As a 13-year-old girl, Wesley said the thought of having a boyfriend that she was intimate with was “just appalling.” Forced to answer the “degrading” questions, she said, “All my privacy was violated.”

The lead investigator on the case asked the court to keep Wesley in Brazil until she gave a formal statement to the police. Logan was detained in the country as well, the siblings said, and their passports were confiscated.

In the Stahelis’ house, police had also found a toy ax — bought as a souvenir on a family trip to Scotland — that authorities believed had been used to kill Todd and Michelle. Later, local newspapers said no blood was detected on the hatchet.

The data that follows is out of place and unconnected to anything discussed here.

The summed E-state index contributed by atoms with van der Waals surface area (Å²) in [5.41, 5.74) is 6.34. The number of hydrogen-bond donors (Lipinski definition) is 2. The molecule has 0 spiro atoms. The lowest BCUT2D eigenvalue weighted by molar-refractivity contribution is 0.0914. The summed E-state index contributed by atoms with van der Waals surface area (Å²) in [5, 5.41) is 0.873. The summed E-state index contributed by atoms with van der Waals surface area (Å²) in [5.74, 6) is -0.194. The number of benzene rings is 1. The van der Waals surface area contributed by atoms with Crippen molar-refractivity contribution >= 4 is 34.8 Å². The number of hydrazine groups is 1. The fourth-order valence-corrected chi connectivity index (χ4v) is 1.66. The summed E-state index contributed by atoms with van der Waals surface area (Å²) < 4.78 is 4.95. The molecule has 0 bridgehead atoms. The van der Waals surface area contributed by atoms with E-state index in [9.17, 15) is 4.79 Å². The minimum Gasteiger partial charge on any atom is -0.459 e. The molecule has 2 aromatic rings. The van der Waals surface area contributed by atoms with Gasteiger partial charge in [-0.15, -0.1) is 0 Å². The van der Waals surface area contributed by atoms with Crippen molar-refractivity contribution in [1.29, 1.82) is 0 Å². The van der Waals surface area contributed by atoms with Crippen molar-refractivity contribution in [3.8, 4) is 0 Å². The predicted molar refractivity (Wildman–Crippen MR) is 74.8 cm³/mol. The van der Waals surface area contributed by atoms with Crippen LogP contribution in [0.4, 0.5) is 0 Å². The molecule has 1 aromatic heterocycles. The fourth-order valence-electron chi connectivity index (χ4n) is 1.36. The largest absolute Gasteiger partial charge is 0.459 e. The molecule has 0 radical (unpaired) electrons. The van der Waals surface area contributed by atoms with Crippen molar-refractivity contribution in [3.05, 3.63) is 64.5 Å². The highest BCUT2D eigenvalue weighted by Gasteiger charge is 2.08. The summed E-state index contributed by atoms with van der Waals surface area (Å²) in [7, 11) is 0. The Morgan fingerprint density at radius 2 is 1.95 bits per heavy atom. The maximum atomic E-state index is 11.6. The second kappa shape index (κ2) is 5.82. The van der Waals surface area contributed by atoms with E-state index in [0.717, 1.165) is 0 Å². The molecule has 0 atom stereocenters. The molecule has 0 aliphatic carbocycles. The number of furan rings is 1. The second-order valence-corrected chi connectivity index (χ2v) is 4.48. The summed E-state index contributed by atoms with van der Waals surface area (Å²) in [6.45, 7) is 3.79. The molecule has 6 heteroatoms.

“They asked me to describe [the hatchet], they laughed at me,” Logan said. “The judge, the lawyers, everybody in the room laughed at me.”

That’s when Logan began to believe that the investigators were “not here to find the truth,” he said. “These people are not here to help me, they are not on my side.”

After being detained for 10 days in Brazil, Wesley said it was a “miracle” that she and Logan were able to head to Utah. When the siblings finally got on the plane, hearing the American pilot’s voice over the intercom marked their first moment of “peace” since the morning they found their parents: They were going home.

‘We have not had any justice’

But home didn’t mean rest or resolution. Years later, it’s still not clear who killed Todd and Michelle Staheli — or why.